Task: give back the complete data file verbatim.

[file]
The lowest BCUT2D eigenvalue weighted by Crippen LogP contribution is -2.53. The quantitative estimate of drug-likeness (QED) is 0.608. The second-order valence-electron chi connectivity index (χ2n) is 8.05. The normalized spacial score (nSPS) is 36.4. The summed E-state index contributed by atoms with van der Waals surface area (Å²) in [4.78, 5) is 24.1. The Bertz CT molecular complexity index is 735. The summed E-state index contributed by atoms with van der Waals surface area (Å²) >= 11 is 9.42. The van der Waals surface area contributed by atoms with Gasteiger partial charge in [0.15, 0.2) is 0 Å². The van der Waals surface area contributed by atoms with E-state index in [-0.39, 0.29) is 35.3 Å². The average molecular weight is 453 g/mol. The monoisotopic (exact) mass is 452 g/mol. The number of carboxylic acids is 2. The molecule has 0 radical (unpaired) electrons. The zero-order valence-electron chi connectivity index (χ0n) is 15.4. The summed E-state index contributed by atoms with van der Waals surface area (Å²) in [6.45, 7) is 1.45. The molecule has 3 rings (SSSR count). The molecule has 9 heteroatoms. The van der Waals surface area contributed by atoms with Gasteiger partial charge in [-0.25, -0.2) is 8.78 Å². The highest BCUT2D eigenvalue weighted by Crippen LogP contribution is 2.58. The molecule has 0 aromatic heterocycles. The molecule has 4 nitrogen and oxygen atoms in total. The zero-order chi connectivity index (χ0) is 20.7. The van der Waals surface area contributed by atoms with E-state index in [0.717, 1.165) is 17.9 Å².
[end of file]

The lowest BCUT2D eigenvalue weighted by Crippen LogP contribution is -2.53. The quantitative estimate of drug-likeness (QED) is 0.608. The second-order valence-electron chi connectivity index (χ2n) is 8.05. The normalized spacial score (nSPS) is 36.4. The summed E-state index contributed by atoms with van der Waals surface area (Å²) in [4.78, 5) is 24.1. The Bertz CT molecular complexity index is 735. The summed E-state index contributed by atoms with van der Waals surface area (Å²) >= 11 is 9.42. The van der Waals surface area contributed by atoms with Gasteiger partial charge in [0.15, 0.2) is 0 Å². The van der Waals surface area contributed by atoms with E-state index in [-0.39, 0.29) is 35.3 Å². The average molecular weight is 453 g/mol. The monoisotopic (exact) mass is 452 g/mol. The number of carboxylic acids is 2. The molecule has 0 radical (unpaired) electrons. The zero-order valence-electron chi connectivity index (χ0n) is 15.4. The summed E-state index contributed by atoms with van der Waals surface area (Å²) in [6.45, 7) is 1.45. The molecule has 3 rings (SSSR count). The molecule has 9 heteroatoms. The van der Waals surface area contributed by atoms with Gasteiger partial charge in [-0.25, -0.2) is 8.78 Å². The highest BCUT2D eigenvalue weighted by Crippen LogP contribution is 2.58. The molecule has 0 aromatic heterocycles. The molecule has 4 nitrogen and oxygen atoms in total. The zero-order chi connectivity index (χ0) is 20.7. The van der Waals surface area contributed by atoms with E-state index in [0.717, 1.165) is 17.9 Å².